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My friend and I went to a nice restaurant the other night (about $20 per entree). It was busy and we had to wait a good 15 minutes and there were people waiting behind us as well.

The host took us to our table but it turned out to be right next to the bathrooms and I really don't like that so I asked if we could get a different table but was told no because the restaurant was full, and the host was not very nice about it either, which was kind of embarrassing to me.

I thought about asking if we could get back in line and wait for a better table but I couldn't come up with the words to do so, and being turned down for that as well would have made the situation much worse and I'm not sure if they have a procedure for that and the whole procedure would be awkward as well. I didn't want to disrupt our evening so we just sat down and had the meal.

I really didn't enjoy the dining experience as people kept walking right next to our table going in and out and we could hear flushing noises and it was just uncomfortable. I was kind of annoyed to have paid so much (bill came to $70 after everything) for such a poor experience.

At the same time I understand that under the circumstances the restaurant is not to blame. But then why did they put a table there to begin with? I doubt anyone seated at that table enjoys their experience.

Edit

The question: How do I insist to get a different table or be re-inserted into the wait queue so as to get the next available acceptable table?

I'm thinking that as we arrive at the table instead of sitting and taking the menus from the hosts I might say "I'm sorry but this table isn't going to work for us, I'd prefer to wait for the next available table after this one."

Could someone with restaurant hospitality experience say how this would go over, whether a procedure exists for this? I'm imagining being walked back to the front and the next people seeing us and then being upset when they get to the table...

  • Might or might not be an IPS question.If it's about giving feedback to the restaurant personal/owner then please specify your question. – Boondoggle Jul 15 '18 at 22:20
  • I don't think this is a duplicate. The other question is about requesting a new table for different reasons, and context matters with IPS questions. – apaul Jul 16 '18 at 4:15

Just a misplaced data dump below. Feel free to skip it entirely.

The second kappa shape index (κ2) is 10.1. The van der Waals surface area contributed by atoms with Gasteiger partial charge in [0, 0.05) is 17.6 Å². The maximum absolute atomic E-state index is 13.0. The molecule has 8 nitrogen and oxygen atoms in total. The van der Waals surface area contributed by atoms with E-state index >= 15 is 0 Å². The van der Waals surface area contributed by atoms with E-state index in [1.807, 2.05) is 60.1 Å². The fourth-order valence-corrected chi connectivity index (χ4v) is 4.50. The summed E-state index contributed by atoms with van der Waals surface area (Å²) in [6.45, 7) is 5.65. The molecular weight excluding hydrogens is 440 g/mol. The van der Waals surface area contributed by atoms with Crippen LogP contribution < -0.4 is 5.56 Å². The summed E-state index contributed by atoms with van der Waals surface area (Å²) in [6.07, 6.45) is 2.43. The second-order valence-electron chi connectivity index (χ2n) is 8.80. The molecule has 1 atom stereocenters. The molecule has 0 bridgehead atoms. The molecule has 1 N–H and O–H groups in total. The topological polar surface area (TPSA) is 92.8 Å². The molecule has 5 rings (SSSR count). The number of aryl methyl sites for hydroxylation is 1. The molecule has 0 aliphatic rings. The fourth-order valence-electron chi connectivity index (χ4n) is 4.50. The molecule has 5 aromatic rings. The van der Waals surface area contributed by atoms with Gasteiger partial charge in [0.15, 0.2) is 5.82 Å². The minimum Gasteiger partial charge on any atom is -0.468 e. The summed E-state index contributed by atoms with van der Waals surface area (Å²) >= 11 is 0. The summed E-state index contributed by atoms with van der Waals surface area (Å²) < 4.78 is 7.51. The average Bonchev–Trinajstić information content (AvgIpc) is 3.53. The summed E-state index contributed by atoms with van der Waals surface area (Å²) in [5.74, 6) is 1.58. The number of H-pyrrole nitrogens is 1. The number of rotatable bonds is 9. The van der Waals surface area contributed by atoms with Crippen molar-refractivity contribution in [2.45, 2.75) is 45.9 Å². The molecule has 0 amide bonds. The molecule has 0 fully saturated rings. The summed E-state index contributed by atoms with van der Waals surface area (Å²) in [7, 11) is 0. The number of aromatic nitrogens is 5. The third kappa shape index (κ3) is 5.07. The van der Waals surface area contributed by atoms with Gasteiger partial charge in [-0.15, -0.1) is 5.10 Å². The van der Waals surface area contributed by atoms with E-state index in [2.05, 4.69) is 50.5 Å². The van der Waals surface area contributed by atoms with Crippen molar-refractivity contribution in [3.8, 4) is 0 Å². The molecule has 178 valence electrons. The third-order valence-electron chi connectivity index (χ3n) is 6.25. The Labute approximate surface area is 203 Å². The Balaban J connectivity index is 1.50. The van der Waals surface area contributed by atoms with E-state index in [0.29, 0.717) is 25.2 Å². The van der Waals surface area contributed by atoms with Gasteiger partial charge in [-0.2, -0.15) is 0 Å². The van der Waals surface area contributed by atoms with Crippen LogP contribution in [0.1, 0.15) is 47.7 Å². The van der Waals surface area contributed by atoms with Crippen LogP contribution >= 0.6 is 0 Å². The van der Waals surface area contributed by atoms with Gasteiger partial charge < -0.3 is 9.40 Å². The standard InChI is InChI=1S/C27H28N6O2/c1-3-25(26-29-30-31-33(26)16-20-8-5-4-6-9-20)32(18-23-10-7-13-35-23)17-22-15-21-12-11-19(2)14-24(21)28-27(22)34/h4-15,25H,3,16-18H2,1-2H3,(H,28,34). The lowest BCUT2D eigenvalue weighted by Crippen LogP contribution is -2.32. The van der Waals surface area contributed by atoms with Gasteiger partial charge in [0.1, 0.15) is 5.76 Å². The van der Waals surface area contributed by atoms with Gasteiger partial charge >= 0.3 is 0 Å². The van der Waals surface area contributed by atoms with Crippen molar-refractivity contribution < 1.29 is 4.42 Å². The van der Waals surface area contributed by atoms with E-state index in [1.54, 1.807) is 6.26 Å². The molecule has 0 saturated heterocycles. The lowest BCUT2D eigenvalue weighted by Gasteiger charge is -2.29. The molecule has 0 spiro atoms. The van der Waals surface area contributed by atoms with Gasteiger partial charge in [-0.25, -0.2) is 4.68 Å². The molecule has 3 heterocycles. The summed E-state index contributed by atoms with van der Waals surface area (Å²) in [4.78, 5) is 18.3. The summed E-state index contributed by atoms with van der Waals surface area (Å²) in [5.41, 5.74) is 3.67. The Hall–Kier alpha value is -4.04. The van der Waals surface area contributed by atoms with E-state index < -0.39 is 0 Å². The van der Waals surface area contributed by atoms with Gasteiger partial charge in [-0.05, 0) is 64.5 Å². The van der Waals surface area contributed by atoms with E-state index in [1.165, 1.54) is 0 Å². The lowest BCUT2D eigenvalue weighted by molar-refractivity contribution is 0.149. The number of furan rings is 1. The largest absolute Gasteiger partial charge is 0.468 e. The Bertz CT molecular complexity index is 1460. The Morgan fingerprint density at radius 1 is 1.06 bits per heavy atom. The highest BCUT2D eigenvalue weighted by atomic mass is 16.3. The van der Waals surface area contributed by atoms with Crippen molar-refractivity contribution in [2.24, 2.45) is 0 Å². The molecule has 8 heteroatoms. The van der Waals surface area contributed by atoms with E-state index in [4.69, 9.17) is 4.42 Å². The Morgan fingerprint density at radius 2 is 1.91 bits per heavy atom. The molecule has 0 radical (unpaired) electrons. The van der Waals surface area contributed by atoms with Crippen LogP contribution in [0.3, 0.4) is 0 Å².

• @apaul even if it's not a duplicate... asking 'how do I handle' and 'what else can you do' makes this seem like asking 'What should I do', which we've decided to be off-topic. Phil, what do you want to do that you need our help with? It might be better to rephrase this a little so that we know what we're actually supposed to help you with doing, instead of making your decision on what to do for you. – Tinkeringbell Jul 16 '18 at 8:10
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Having worked in more than a few restaurants, I can tell you that your options are limited. When a restaurant is already at capacity, with a backlog of people waiting, your best bet is to make your preferences clear when you ask for a table to begin with, or make reservations well in advance.

Making a reservation in advance is probably best if the restaurant accepts reservations. Most higher end restaurants do. When you call to place the reservation, tell them that you want a table away from the restrooms.

If the restaurant doesn't take reservations, and is at capacity with a wait, ask the host/hostess for a table away from the restrooms. Be clear that you're willing to wait a little longer if necessary. Tipping the host/hostess may go a long way towards getting a better table.

Basically there isn't a great way to ask to be moved to a better table once you're already being seated. The restaurant is packed, all of the other tables are in use. You can ask, but it's better to ask in advance, and avoid the situation entirely.

Try to keep in mind that working in a packed restaurant is stressful. The staff is generally trying to do their best to accommodate the preferences of all of their customers at the same time. Time spent with a "difficult" customer is time other customers are neglected. Give people a little breathing room, these are high stress jobs that don't typically pay very well. I don't mean to be scolding, just trying to give you an inside perspective.

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  • How do you tip the host in this case? You tell your request and accompain it with few dollars? Doesn't it look like "corruption"? – Fez Vrasta Jul 16 '18 at 3:29
  • @FezVrasta Tipping is common and customary in the US. It's considered good etiquette to be subtle about it in some cases, but it's not generally seen as a bribe. – apaul Jul 16 '18 at 4:14
  • @apaul Tipping your server in the US is common. It is not at all common to tip the host, and I would find it very strange to do so. Generally when you tip other types of service people (valet, etc), you always do so after you have received the service. In this case that would be equivalent to tipping the host after you have been given a table you are satisfied with. – David K Jul 16 '18 at 12:21

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